Jun 16, 2023 - Technology

Inside AWS' quest to bake security into the cloud

Illustration of three dimensional computer cursor surrounded by orange safety cones

Illustration: Sarah Grillo/Axios

Companies are routinely urged to think more about their cloud security, but a new set of products from Amazon Web Services' security team aims to help customers think about it less.

Driving the news: AWS unveiled its plan to add new security checkpoints to the company's cloud products earlier this week during its re:Inforce conference.

  • The company rolled out a machine-learning-enabled tool, called Amazon CodeGuru Security, that identifies and resolves any vulnerabilities injected during app development.
  • AWS showed off another new tool to let customers export data needed for a so-called software bill of materials, which provides an ingredient list for the software on a customer's network.
  • And AWS also made its Findings Groups tool, which uses artificial intelligence to analyze and connect any related threat notifications that cross a customer's systems, publicly available.

Why it matters: As more organizations transition to cloud storage, malicious actors are following in their footsteps.

  • Customers are taught that cloud storage is more secure and hack-proof than their on-premises and device-based alternatives. But many organizations aren't properly configuring their new cloud accounts, leaving them vulnerable to hackers.
  • Last year, eight in 10 organizations faced a cloud security incident, according to a report from Venafi.

What they're saying: "We're filling in the areas of the things that customers have asked us for and also that we have seen, as we need to be able to make this a smoother transition," CJ Moses, chief information security officer at AWS, told reporters during a conference briefing.

The big picture: AWS' new products are aimed at helping customers during the entire lifecycle of their deployments, Paul Hawkins, a principal in AWS' Office of the CISO, told Axios.

  • Whenever a new technology emerges, many people are quick to embed the tools into their workflows before weighing any security concerns.
  • AWS' security team tries to help both its in-house teams and the company's customers more easily account for security while developing new tools, Hawkins told Axios.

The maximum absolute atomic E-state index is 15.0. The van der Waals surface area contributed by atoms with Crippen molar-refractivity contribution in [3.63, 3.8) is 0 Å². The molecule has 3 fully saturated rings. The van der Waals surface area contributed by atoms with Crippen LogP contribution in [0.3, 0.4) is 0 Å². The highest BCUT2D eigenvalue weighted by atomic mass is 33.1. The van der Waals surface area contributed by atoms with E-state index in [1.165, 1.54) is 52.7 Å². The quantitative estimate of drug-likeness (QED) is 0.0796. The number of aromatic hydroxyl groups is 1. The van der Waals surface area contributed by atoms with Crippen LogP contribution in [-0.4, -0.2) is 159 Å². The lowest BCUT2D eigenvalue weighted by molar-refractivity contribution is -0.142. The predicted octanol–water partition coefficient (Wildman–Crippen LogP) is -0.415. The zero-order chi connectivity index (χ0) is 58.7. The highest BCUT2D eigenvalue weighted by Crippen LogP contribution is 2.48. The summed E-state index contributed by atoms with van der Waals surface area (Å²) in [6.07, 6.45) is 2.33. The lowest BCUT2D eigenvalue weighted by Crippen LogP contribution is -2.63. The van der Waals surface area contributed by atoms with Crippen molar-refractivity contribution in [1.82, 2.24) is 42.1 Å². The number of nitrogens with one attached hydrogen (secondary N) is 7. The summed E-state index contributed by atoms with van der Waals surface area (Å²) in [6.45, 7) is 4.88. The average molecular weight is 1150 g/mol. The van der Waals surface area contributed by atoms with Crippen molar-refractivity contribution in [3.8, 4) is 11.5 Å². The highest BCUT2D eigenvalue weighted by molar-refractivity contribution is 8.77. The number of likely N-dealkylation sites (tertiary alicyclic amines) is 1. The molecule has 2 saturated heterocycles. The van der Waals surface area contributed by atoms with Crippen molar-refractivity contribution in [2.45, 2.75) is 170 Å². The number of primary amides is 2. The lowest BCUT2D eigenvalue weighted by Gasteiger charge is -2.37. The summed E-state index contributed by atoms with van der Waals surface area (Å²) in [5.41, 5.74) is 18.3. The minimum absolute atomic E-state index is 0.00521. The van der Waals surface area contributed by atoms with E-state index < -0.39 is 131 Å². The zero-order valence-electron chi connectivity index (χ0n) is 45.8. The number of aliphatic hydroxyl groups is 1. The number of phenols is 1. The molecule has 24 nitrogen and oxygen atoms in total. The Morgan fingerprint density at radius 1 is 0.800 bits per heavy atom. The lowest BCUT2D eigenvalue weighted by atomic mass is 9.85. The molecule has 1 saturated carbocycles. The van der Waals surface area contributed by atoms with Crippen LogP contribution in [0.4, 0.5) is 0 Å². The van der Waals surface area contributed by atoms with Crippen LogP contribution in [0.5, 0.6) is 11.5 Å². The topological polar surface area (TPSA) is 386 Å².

• "Our goal is to produce services that make it easier for customers to understand the security of the applications that they build and operate," he said.

Between the lines: The vast majority of AWS' products are developed based on direct feedback and demand from customers, Hawkins added.

  • "Customer demand is an interesting thing because it can take you down a road you didn't think of," Whit Crump, general manager of Americas business development at AWS, told Axios.

The intrigue: The quick emergence of generative AI is adding a new set of challenges — and opportunities — for cloud security, AWS executives told Axios.

  • AWS recently released Amazon Bedrock, a tool that lets customers build their own generative AI applications, encrypt the data of these applications and limit access.
  • At its event, AWS shared a new generative AI tool named Amazon CodeWhisperer. The tool scans any newly written AI-related code for security vulnerabilities as it's being written, while also filtering any biased code suggestions.

Zoom out: The new products come as Washington starts to press software manufacturers to build their products with security in mind.

Yes, but: AWS isn't the only cloud provider focused on embedding security into its products.

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